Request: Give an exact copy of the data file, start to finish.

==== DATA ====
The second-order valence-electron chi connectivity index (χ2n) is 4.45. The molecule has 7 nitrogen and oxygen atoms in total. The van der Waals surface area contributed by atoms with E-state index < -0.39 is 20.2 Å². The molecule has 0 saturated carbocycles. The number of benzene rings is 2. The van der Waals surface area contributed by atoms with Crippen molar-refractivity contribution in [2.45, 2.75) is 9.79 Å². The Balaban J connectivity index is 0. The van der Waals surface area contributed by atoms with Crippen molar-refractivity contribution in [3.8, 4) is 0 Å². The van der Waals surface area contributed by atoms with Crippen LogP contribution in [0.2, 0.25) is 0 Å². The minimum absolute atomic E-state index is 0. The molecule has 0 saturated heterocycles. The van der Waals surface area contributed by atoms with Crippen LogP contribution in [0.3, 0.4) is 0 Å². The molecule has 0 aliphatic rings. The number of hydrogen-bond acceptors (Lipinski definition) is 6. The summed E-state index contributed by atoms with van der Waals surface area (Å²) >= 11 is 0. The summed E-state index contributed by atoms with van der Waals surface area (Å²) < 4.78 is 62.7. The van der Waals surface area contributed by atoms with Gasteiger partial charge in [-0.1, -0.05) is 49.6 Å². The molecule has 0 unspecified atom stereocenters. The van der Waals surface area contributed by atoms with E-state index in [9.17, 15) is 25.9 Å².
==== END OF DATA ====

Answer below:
The second-order valence-electron chi connectivity index (χ2n) is 4.45. The molecule has 7 nitrogen and oxygen atoms in total. The van der Waals surface area contributed by atoms with E-state index < -0.39 is 20.2 Å². The molecule has 0 saturated carbocycles. The number of benzene rings is 2. The van der Waals surface area contributed by atoms with Crippen molar-refractivity contribution in [2.45, 2.75) is 9.79 Å². The Balaban J connectivity index is 0. The van der Waals surface area contributed by atoms with Crippen molar-refractivity contribution in [3.8, 4) is 0 Å². The van der Waals surface area contributed by atoms with Crippen LogP contribution in [0.2, 0.25) is 0 Å². The minimum absolute atomic E-state index is 0. The molecule has 0 saturated heterocycles. The van der Waals surface area contributed by atoms with Crippen LogP contribution in [0.3, 0.4) is 0 Å². The molecule has 0 aliphatic rings. The number of hydrogen-bond acceptors (Lipinski definition) is 6. The summed E-state index contributed by atoms with van der Waals surface area (Å²) >= 11 is 0. The summed E-state index contributed by atoms with van der Waals surface area (Å²) < 4.78 is 62.7. The van der Waals surface area contributed by atoms with Gasteiger partial charge in [-0.1, -0.05) is 49.6 Å². The molecule has 0 unspecified atom stereocenters. The van der Waals surface area contributed by atoms with E-state index in [9.17, 15) is 25.9 Å².